A raspy, rough voice may be a symptom of a score of disorders. See your doctor if your hoarseness lasts more than two weeks and you have no ready explanation (the remains of a cold, for example). This is particularly important if you smoke.
Your primary care physician may be able to determine the cause of your symptoms or may send you to an otolaryngologist.
Hoarseness may be an early symptom of gastroesophageal reflux disorder (GERD). Other possibilities include
- benign polyps or nodes on the vocal cords (larynx),
- cancer of the larynx and
- a relatively rare condition called vocal cord paralysis.
In addition, many drugsfor example, antidepressants, diuretics, antihypertensives, asthma drugsand even excessive amounts of vitamin C can cause hoarseness. Fortunately, the disorders that produce hoarseness can be treated.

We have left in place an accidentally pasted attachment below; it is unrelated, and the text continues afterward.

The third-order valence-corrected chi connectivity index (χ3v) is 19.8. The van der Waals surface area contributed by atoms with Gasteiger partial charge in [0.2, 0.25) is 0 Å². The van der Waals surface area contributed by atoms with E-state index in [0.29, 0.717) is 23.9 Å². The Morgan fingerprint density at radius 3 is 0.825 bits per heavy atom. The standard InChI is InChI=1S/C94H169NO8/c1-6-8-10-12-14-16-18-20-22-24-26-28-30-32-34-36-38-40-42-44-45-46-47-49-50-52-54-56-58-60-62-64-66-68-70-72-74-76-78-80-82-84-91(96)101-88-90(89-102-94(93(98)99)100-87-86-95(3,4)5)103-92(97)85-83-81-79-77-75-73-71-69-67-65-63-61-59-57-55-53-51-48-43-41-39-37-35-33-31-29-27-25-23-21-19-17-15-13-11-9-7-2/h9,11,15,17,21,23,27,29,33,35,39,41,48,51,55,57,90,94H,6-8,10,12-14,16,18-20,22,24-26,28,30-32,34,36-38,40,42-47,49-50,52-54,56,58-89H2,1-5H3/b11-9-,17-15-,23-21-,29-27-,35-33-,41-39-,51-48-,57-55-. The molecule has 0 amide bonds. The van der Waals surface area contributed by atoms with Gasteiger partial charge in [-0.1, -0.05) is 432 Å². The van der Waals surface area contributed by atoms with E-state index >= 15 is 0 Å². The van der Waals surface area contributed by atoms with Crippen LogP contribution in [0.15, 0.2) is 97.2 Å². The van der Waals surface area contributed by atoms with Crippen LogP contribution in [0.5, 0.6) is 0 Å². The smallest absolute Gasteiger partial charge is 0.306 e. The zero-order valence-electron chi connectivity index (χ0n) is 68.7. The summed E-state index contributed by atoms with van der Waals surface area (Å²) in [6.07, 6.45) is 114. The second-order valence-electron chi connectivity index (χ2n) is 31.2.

When you see your doctor, bring a list of medications you take. If you are under unusual emotional strain, mention that, too. Stress can affect your voice. If you have no underlying illness, a voice therapist may be able to train you in vocal techniques and teach you rehabilitation exercises.
For tumors, surgery may be the best or the only option. Other chronic problems may be improved by certain kinds of injections to "plump up" aging vocal cords or by repositioning vocal cords with surgical implants. If your doctor says you need surgery, you may want a second opinion before proceeding.
- Don't smoke,
- avoid polluted air (including harsh cleaners and heavy perfumes) and
- don't whisperit's harder on your voice than just talking.
Source: Prepared by the Editors of The Johns Hopkins Medical Letter: Health After 50